Let's talk 'Pistol Caliber Cartridges' for just a moment. Although it is certainly a pistol caliber cartridge, rifles were never chambered for 45 Colt in the 19th Century. This is a relatively new chambering, mostly due to the popularity of the cartridge and Cowboy Action Shooting. As far as I can tell, the first lever guns chambered for 45 Colt were made in the 1980s. Here is why. This is a photo of a bunch of old 45 Colt cartridges from my cartridge collection. Notice how tiny the rims are. At this time, 45 Colt was only chambered in single action revolvers, such as the Colt Single Action Army. All the rim had to do was keep the firing pin from shoving the cartridge down into the chamber, and it did not take a very big rim to do that. Ejection in the old Colts was always done with an ejector rod that poked the empties out from the inside, there was no extractor to grab a rim. Except for the round second from the right. That round was designed for a double action Colt, I forget exactly which one right now, and the extra large rim was so an actual extractor claw could get a purchase on the rim. On the far right is one of my reloads in modern brass with a large rim. SAMMI Spec for rim diameter of modern 45 Colt brass is .512. Some of those old rounds have much tinier rims.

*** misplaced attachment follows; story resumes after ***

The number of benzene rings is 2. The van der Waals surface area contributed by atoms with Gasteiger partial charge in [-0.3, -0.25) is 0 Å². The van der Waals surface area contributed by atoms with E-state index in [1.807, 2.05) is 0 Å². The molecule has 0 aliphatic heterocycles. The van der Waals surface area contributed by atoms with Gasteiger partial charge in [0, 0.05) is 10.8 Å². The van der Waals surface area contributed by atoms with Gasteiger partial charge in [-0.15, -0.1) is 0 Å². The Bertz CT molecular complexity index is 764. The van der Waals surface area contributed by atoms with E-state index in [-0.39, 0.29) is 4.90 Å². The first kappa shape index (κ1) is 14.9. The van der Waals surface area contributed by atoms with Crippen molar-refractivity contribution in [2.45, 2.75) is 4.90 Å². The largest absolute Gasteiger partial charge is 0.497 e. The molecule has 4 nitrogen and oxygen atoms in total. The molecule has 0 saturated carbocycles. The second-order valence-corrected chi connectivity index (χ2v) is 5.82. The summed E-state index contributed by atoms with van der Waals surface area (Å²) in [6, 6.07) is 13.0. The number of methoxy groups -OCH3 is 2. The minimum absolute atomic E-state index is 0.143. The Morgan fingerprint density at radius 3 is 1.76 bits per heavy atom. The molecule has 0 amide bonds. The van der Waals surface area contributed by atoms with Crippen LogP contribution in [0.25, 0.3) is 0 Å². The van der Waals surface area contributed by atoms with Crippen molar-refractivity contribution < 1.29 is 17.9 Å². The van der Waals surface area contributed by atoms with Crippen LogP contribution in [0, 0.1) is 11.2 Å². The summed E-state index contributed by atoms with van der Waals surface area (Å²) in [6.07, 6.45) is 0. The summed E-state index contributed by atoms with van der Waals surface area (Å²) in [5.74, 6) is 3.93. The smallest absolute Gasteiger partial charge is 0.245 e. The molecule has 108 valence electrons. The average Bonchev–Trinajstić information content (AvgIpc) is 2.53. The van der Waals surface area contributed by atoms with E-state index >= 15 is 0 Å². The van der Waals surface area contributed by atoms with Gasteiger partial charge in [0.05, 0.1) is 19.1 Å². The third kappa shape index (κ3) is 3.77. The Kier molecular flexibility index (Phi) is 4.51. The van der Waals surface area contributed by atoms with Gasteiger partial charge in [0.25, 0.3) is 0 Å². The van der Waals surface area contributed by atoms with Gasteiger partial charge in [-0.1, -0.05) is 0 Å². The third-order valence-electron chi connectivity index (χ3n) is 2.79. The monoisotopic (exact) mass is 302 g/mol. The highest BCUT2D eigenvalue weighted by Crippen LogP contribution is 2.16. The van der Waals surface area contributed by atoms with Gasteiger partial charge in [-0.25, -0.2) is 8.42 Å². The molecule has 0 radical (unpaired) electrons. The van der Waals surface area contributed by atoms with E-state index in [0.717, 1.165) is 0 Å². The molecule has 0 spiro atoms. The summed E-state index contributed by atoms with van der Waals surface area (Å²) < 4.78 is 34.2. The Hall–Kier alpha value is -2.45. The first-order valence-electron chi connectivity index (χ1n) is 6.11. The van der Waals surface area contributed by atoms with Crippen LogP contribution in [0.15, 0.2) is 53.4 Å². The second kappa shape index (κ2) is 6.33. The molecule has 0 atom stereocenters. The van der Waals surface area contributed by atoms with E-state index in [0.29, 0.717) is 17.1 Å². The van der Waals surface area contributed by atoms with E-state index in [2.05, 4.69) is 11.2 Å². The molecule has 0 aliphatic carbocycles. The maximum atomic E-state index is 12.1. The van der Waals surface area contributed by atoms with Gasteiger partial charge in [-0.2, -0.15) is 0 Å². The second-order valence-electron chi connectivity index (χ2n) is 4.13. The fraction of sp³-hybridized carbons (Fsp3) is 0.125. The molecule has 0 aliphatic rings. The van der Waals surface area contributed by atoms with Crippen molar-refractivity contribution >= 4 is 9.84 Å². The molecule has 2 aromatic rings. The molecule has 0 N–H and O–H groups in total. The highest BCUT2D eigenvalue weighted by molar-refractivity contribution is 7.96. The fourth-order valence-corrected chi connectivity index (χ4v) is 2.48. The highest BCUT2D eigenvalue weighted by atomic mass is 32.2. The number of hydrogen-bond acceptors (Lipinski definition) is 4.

The old Winchester Centerfire cartridges, 44-40, 38-40, 32-20, and 25-20 were designed as rifle cartridges. They had nice big rims, big enough for a rifle extractor to grab, .520 in diameter.
Nothing wrong with a lever gun chambered for 45 Colt, it just is not traditional.
One more thing. Let's talk about butt stocks.